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Surprise! Daniel Hannan's friend Douglas Carswell also has terrible opinions on British history

All's well that Carswell. Except when you argue the UK was created "organically" unlike the "elite" EU. 

If there is a downside to having dedicated the last four months of my life to dissecting the words of Daniel Hannan MEP – unlikely, but if – it’s that I’ve not had enough time to dedicate to his bosom pal Douglas Carswell. And that’s a missed opportunity, because Carswell is quite the oddball himself.

You probably know Carswell best as the Tory MP for Clacton who defected to Ukip, stood down and triggered a by-election to get himself a fresh mandate, and actually managed to win. (He held the seat in 2015, too.) You’ve probably seen his name popping up in all the genuinely hilarious coverage of the looming Ukip civil war, too. Despite the fact Carswell is the only UKIP candidate ever to actually be elected to parliament at a general election, Nigel Farage has called for him to be kicked out the party, while noted moneybags Arron Banks has threatened to stand against him. This whole Ukip civil war thing is like a brilliant comic remake of Alien vs Predator: whoever loses, we win.

But what you may not realise is quite how closely ideologically aligned the Ukip MP is to everyone’s favourite Tory MEP for the south east of England. Both Carswell and Hannan would consider themselves liberal leavers. Both would claim that the vote for Brexit had nothing to do with immigration, but was instead a popular uprising in favour of free trade and Magna Carta. Both, quite obviously, are wrong.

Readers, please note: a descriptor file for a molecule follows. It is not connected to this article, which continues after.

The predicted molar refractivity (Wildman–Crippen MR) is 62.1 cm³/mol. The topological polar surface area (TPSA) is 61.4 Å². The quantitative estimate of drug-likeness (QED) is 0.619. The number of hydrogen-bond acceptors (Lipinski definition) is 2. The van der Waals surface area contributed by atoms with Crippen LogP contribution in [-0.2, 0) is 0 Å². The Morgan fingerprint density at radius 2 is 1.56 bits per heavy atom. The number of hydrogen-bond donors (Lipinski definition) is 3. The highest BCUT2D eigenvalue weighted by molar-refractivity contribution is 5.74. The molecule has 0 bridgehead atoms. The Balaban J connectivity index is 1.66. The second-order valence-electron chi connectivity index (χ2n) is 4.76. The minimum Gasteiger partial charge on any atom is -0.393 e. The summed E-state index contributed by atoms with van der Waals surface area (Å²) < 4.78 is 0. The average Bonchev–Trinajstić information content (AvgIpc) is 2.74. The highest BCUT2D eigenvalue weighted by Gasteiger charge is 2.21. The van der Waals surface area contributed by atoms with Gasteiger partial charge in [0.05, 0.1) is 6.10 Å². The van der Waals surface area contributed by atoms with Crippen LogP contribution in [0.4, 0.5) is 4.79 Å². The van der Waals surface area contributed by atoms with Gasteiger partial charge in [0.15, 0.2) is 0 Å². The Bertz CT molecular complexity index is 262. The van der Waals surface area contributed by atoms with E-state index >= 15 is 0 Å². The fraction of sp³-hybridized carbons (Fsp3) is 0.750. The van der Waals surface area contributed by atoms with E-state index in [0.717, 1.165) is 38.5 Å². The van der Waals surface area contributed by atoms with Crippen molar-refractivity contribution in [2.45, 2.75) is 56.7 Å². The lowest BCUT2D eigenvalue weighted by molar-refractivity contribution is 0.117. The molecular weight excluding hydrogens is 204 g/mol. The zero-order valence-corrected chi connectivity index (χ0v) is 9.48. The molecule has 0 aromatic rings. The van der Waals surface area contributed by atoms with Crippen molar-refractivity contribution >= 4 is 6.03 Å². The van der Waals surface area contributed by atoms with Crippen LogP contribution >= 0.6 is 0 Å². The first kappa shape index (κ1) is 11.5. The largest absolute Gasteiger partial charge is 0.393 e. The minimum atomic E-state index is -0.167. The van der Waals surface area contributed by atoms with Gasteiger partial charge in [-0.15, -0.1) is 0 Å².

In 2008 they even co-wrote a book together: “The Plan: Twelve months to renew Britain”, which contained a lot of stuff about direct democracy, elected sheriffs and a Great Repeal Bill. The two may have found themselves in different parties, but they’re still close friends – godfathers to each other’s children – and they remain each other’s wing-men. It’s like a version of Star Trek in which they’re both Mr Spock.

Oh, they also both block people who disagree with them on Twitter, so they’re both definitely secure in their ability to defend their own ideas, too.

Anyway, on Saturday, Carswell tweeted a comment so terrifically wrong-headed that it could have come from the master himself:

What I really like about that is, he’s not just being wrong about history, he’s doing it to an actual historian. It reminded me of this:

But, let’s not rush to judgement: let’s have a quick run through British history in search of the UK fusing organically from below, to try to work out what Carswell thinks he’s talking about.

Given the context – Indyref 2, and all that – the obvious place to start is the Act of Union 1707. That was the one which merged England and Scotland into a single state, and which lumbered us with the name of “the United Kingdom” which continues to irritate me to this day.

Carswell can’t possibly mean that, however. England’s motivation for the union was to get Scotland to accept the 1701 Act of Settlement, which paved the way for the (protestant) Hanoverian succession, and thus ensured that the Scottish crown didn’t end up on the head of a rival monarch who might ally with France (something that had happened with irritating frequency in the past).